The SAA Pilots’ Association (SAAPA) told the Sunday Times that it will continue its industrial action against the national airline until its demands are met.
SAAPA represents 89% of SAA’s pilots, and its strike prevents these members from being used by SAA.
Crucially, the strike includes seven SAAPA management pilots, who need to occupy these positions in order for SAA to maintain its air operating certificate.
“Without these post holders and instructors at the airline it will prevent further operations. Due to the strike they don’t have anyone, as required by Civil Aviation Authority [CAA] regulations, holding those posts and they can’t operate now without those posts being filled,” said SAAPA chair Grant Back.
“Plus, there is a CAA safety audit scheduled for May and if that safety audit isn’t done there is a possibility that SAA will lose its AOC.”
Back argues that since this is a “defensive strike,” SAA may not bring in “scab labour” to replace those on strike.
However, joint SAA business rescue practitioner Siviwe Dongwana disagrees with Back on this point.
Dongwana said that according to “labour lawyer advice, we are entitled to employ scab labour because we believe the move by Saapa is not a defensive strike.”
Key demands for which SAAPA is pushing include that workers be retrenched at their existing salaries.
We won’t be blackmailed – Government
SAAPA and SAA have been on a collision course for several months.
In February, the union slated the national airline regarding a flight to Brussels to pick up a batch of COVID-19 vaccines in February.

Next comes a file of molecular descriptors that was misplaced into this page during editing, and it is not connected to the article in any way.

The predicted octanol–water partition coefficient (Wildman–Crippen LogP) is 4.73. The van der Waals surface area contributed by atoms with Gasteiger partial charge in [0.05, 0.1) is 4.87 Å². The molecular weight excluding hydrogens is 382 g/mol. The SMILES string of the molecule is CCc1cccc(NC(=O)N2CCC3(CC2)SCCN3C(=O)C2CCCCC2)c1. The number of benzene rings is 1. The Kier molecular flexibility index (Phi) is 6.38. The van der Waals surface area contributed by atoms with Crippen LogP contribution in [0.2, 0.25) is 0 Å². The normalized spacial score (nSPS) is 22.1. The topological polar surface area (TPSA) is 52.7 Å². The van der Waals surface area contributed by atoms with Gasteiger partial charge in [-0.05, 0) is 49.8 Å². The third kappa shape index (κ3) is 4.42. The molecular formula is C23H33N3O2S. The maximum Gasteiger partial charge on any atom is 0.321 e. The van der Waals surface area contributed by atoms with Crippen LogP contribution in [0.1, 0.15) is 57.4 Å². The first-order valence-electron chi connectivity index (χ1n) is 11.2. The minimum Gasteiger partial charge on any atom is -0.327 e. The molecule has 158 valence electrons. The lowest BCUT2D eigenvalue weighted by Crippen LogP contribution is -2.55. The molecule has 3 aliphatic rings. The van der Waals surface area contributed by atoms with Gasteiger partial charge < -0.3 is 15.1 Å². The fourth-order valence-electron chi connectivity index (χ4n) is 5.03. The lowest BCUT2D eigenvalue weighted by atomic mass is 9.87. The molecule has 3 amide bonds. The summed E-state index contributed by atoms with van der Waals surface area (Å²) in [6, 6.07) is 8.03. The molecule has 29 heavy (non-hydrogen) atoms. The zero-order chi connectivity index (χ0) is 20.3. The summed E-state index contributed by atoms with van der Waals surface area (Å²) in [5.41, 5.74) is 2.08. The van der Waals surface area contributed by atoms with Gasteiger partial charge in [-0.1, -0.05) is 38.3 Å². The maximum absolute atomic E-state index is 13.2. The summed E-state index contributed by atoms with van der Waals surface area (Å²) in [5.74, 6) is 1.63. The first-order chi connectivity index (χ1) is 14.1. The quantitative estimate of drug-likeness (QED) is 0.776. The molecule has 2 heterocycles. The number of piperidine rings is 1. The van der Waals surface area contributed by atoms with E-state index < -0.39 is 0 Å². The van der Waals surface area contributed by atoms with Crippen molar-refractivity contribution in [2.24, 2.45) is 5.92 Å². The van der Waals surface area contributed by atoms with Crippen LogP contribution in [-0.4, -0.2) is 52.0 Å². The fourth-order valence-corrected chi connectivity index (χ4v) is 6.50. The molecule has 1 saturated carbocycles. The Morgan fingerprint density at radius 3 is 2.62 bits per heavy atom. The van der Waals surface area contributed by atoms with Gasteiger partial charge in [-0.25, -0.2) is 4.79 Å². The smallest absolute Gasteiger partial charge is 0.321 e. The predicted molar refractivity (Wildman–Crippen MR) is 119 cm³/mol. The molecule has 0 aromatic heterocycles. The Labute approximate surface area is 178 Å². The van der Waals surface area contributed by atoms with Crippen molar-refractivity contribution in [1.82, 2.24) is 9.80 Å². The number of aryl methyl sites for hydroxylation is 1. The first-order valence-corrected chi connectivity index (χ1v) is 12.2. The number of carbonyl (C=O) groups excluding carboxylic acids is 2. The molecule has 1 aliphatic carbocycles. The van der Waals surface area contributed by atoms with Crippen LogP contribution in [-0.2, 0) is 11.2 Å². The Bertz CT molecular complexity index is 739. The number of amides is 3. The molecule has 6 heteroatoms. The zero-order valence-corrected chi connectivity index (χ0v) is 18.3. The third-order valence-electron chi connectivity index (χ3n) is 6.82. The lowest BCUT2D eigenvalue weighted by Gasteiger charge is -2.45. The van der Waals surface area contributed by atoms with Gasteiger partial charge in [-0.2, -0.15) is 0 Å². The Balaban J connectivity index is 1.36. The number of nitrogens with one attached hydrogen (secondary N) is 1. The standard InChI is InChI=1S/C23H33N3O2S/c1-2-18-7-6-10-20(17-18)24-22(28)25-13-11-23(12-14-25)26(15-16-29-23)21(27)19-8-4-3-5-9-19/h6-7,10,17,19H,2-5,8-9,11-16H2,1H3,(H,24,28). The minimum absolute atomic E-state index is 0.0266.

Back labeled the flight a waste of money, stating that it would cost around R5 million to fly the Airbus A340-600 to and from Brussels.
The Department of Public Enterprises (DPE) responded by accusing SAAPA of trying to discredit the relaunch of flights at SAA since this was occurring without the union’s workers.
“They have raised unfounded allegations of safety… regarding the preparations for vaccine repatriation flight,” the DPE said in February.
“They are now raising a new allegation about the financial viability of the flight.”
“By providing this kind unwarranted attack on SAA Cargo, this minority pilot group is holding SAA to hostage and attempting to destroy the very employer who could provide them with the continuation of their professional practise in years to come,” the DPE said.
“The DPE will not be blackmailed by SAAPA and their greedy habits.”
Claims of successful SAA rescue are fiction
Last month, the DA criticised claims that the SAA business rescue process was a success.
DA Member of the Standing Committee on Public Accounts (SCOPA) Alf Lees said that the business rescue process has cost South African taxpayers R7.8 billion in bailouts since it began in December 2019.
“The facts are that the business rescue has cost the taxpayer, and poor South Africans in particular, a massive R7.8 billion in cash taxpayer bailouts since the business rescue process started on the 5th of December 2019,” said Lees.
“In addition, the business rescue will continue to drain at least another R8,0 billion in a futile attempt to begin minuscule flight operations and to keep our dead national bird operational.”
“Considering the fact that the ANC and the Department of Public Enterprises have abandoned SA Express and allowed it to be liquidated, so should they have let SAA be liquidated and used the billions wasted on it to stimulate the economy and save at least some of the millions of jobs lost as a result of Nkosazana Dlamini-Zuma’s irrational lockdown regulations,” he said.